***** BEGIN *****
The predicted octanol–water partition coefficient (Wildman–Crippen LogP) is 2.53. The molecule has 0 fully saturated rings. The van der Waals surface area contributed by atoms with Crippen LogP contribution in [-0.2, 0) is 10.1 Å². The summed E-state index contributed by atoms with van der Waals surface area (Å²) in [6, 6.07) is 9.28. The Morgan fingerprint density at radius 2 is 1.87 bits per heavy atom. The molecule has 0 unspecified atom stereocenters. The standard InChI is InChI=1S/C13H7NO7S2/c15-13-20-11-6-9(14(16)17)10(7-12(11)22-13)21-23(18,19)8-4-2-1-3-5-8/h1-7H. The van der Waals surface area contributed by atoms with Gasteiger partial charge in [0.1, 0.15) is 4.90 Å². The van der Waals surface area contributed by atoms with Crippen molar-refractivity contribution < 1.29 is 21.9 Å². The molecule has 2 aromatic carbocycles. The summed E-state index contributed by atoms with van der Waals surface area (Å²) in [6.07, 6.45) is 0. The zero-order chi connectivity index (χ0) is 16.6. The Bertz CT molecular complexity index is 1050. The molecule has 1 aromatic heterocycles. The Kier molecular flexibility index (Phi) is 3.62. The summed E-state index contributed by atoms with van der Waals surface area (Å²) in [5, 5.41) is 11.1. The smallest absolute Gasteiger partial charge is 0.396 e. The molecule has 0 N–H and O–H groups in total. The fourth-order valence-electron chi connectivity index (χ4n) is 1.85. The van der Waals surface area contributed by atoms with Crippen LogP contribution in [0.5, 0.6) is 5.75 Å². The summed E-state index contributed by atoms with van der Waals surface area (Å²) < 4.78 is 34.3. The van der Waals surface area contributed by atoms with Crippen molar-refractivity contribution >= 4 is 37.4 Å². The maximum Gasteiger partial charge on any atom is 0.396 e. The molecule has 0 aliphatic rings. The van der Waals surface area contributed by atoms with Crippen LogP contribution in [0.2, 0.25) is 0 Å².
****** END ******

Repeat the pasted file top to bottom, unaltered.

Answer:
The predicted octanol–water partition coefficient (Wildman–Crippen LogP) is 2.53. The molecule has 0 fully saturated rings. The van der Waals surface area contributed by atoms with Crippen LogP contribution in [-0.2, 0) is 10.1 Å². The summed E-state index contributed by atoms with van der Waals surface area (Å²) in [6, 6.07) is 9.28. The Morgan fingerprint density at radius 2 is 1.87 bits per heavy atom. The molecule has 0 unspecified atom stereocenters. The standard InChI is InChI=1S/C13H7NO7S2/c15-13-20-11-6-9(14(16)17)10(7-12(11)22-13)21-23(18,19)8-4-2-1-3-5-8/h1-7H. The van der Waals surface area contributed by atoms with Gasteiger partial charge in [0.1, 0.15) is 4.90 Å². The van der Waals surface area contributed by atoms with Crippen molar-refractivity contribution < 1.29 is 21.9 Å². The molecule has 2 aromatic carbocycles. The summed E-state index contributed by atoms with van der Waals surface area (Å²) in [6.07, 6.45) is 0. The zero-order chi connectivity index (χ0) is 16.6. The Bertz CT molecular complexity index is 1050. The molecule has 1 aromatic heterocycles. The Kier molecular flexibility index (Phi) is 3.62. The summed E-state index contributed by atoms with van der Waals surface area (Å²) in [5, 5.41) is 11.1. The smallest absolute Gasteiger partial charge is 0.396 e. The molecule has 0 N–H and O–H groups in total. The fourth-order valence-electron chi connectivity index (χ4n) is 1.85. The van der Waals surface area contributed by atoms with Crippen LogP contribution in [0.5, 0.6) is 5.75 Å². The summed E-state index contributed by atoms with van der Waals surface area (Å²) < 4.78 is 34.3. The van der Waals surface area contributed by atoms with Crippen molar-refractivity contribution >= 4 is 37.4 Å². The maximum Gasteiger partial charge on any atom is 0.396 e. The molecule has 0 aliphatic rings. The van der Waals surface area contributed by atoms with Crippen LogP contribution in [0.2, 0.25) is 0 Å².